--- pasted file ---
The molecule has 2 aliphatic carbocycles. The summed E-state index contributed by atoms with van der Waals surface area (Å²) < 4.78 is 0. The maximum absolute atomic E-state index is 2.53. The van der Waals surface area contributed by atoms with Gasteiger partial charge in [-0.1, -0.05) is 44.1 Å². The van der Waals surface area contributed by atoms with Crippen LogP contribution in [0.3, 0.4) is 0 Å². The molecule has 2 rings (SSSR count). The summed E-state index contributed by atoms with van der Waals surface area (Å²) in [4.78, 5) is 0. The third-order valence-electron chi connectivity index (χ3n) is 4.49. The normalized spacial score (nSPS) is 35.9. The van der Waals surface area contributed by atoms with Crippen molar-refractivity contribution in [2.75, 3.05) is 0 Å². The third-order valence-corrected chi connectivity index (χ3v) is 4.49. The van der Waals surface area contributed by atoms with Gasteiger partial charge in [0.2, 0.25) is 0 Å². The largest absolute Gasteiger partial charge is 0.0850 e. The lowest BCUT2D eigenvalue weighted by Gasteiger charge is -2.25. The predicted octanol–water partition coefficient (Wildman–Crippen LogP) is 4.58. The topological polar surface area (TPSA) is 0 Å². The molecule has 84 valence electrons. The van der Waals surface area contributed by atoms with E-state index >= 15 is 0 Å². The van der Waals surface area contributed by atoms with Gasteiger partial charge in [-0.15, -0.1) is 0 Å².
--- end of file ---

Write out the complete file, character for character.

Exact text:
The molecule has 2 aliphatic carbocycles. The summed E-state index contributed by atoms with van der Waals surface area (Å²) < 4.78 is 0. The maximum absolute atomic E-state index is 2.53. The van der Waals surface area contributed by atoms with Gasteiger partial charge in [-0.1, -0.05) is 44.1 Å². The van der Waals surface area contributed by atoms with Crippen LogP contribution in [0.3, 0.4) is 0 Å². The molecule has 2 rings (SSSR count). The summed E-state index contributed by atoms with van der Waals surface area (Å²) in [4.78, 5) is 0. The third-order valence-electron chi connectivity index (χ3n) is 4.49. The normalized spacial score (nSPS) is 35.9. The van der Waals surface area contributed by atoms with Crippen molar-refractivity contribution in [2.75, 3.05) is 0 Å². The third-order valence-corrected chi connectivity index (χ3v) is 4.49. The van der Waals surface area contributed by atoms with Gasteiger partial charge in [0.2, 0.25) is 0 Å². The largest absolute Gasteiger partial charge is 0.0850 e. The lowest BCUT2D eigenvalue weighted by Gasteiger charge is -2.25. The predicted octanol–water partition coefficient (Wildman–Crippen LogP) is 4.58. The topological polar surface area (TPSA) is 0 Å². The molecule has 84 valence electrons. The van der Waals surface area contributed by atoms with E-state index >= 15 is 0 Å². The van der Waals surface area contributed by atoms with Gasteiger partial charge in [-0.15, -0.1) is 0 Å².